One of the most significant features of a Japanese Zen garden is that it is never considered complete, and there is no ‘typical’ Zen Garden. The evolution of the Zen garden comes from ancient times and Zen Buddhism. Zen Gardens are meant to not only encompass the history of their surroundings, but to evolve and mature with the surroundings in order to enrich the entire experience of the garden. Japanese garden structure, much like other architecture in that country, is determined by its surroundings. Buildings, pathways, and other landscape are all determinants for what will become the composition of the Zen garden.
An important distinction in a Karesansui Zen garden is that it’s elemental features do not include water – streams, rivers, ponds. The natural surroundings, including rocks, stone, sand, moss and trees, are what make up this Zen garden and these elements represent water. The maintenance and pruning of such items is what makes up the practice and technique of a quality Zen garden.
Unlike typical care and maintenance of gardens, the care for a “dry” Zen garden includes the practice of raking the sand or gravel into patterns that mimic those of waves and water. Zen priests might be found raking in order to help in their meditation practices. While it would seem quite easy to rake sand into a pattern, the perfection with which one has to rake is a difficult task. Other elemental features in a garden preclude raking in a mere haphazard way. Ultimately, raking has to be done with regard to the structure and placement of all the elements of the Zen garden. Acquiring the skill of raking a Zen garden is a coveted prize, and is considered a challenge. Moss, sand and gravel are all used interchangeably in place of and to represent water. Other objects, including stones and rock are used to mimic mountains and other natural structures; sometimes, even people!
One of the most famous Japanese rock gardens is the Karesansui garden at the temple called “Ryoan-ji” and it is located in northwest Kyoto in Japan. This garden is very long and wide, and has no trees at all, just oddly shaped rocks of all different sizes that are surrounded by moss, sand and gravel. This sand and gravel, like in all Zen gardens, is raked daily. The work in the garden, while not confirmed, has been attributed to an artist by the name of Soami who lived sometime in the late 15th or early 16th century. However, there is some evidence in inscriptions in the garden elements that suggest that some others, by the names of Kotaro and Hijojiro deserve credit for the construction of the garden.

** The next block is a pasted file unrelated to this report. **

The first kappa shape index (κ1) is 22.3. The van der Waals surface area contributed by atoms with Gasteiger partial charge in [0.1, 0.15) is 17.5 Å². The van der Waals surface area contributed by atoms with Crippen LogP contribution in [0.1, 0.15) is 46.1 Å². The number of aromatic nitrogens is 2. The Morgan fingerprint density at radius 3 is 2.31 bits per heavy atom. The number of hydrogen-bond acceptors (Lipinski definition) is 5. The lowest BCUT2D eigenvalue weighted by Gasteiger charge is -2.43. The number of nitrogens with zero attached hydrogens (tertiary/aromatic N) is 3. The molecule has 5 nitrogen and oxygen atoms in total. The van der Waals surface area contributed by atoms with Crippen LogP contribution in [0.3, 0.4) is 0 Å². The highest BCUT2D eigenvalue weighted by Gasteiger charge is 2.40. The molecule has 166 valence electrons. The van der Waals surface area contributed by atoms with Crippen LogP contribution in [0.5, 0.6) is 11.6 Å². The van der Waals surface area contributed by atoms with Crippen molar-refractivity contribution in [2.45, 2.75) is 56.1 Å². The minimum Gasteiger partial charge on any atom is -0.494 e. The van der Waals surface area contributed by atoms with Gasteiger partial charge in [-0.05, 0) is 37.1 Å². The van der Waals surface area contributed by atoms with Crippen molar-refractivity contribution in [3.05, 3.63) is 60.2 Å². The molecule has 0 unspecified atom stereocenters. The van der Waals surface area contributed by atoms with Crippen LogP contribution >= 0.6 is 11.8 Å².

Another type of Zen garden is a mainly green garden that incorporates lush, green plants into the garden. The idea of the consistency of the green plants (in grass, moss, etc) is that it creates a mystical impression of a long voyage in a very specific space. Many of these types of gardens boast long pathways that lead up and down the garden space, meandering through trees and bushes as well as near to streams and waterscapes. The meandering walk way is meant to serve as a reminder of the individual’s path and the journey that they are on.
The existence of the Zen garden began probably before the 6th century, but wasn’t until then that the Zen garden began to evolve into what it is today. Early Zen gardens were large, and gave the Zen priests a place to wander and meditate. All of the gardens, whatever their style or comprehensive features, are meant to provide a place of meditation and reflection. Replication of the calm found inherent in nature is the key ingredient to a quality Zen garden. The arrangement of all elements is crucial to the style and representation of this calm.
Today, Zen gardens can be found all around the world, including the United States. The popularity of Zen gardens has grown so much that Zen gardens are sold in miniature for use in offices and homes. The meditative and calming properties have become the focal point of much of the success of the Zen garden.